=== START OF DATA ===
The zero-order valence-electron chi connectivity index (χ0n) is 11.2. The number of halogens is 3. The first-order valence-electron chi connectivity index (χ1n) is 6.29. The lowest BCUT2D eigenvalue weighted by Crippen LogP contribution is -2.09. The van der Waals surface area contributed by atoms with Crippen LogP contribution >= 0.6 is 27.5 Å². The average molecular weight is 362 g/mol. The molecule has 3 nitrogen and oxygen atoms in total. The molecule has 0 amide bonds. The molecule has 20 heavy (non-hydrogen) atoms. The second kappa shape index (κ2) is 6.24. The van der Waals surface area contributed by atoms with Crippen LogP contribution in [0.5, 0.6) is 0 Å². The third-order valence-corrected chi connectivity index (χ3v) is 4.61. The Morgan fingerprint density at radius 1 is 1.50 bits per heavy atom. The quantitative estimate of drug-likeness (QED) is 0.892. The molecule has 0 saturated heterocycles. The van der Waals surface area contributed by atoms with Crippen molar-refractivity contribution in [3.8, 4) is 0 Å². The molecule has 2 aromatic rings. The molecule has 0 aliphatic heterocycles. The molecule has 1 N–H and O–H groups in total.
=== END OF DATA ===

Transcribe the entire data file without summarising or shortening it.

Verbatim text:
The zero-order valence-electron chi connectivity index (χ0n) is 11.2. The number of halogens is 3. The first-order valence-electron chi connectivity index (χ1n) is 6.29. The lowest BCUT2D eigenvalue weighted by Crippen LogP contribution is -2.09. The van der Waals surface area contributed by atoms with Crippen LogP contribution >= 0.6 is 27.5 Å². The average molecular weight is 362 g/mol. The molecule has 3 nitrogen and oxygen atoms in total. The molecule has 0 amide bonds. The molecule has 20 heavy (non-hydrogen) atoms. The second kappa shape index (κ2) is 6.24. The van der Waals surface area contributed by atoms with Crippen LogP contribution in [0.5, 0.6) is 0 Å². The third-order valence-corrected chi connectivity index (χ3v) is 4.61. The Morgan fingerprint density at radius 1 is 1.50 bits per heavy atom. The quantitative estimate of drug-likeness (QED) is 0.892. The molecule has 0 saturated heterocycles. The van der Waals surface area contributed by atoms with Crippen molar-refractivity contribution in [3.8, 4) is 0 Å². The molecule has 2 aromatic rings. The molecule has 0 aliphatic heterocycles. The molecule has 1 N–H and O–H groups in total.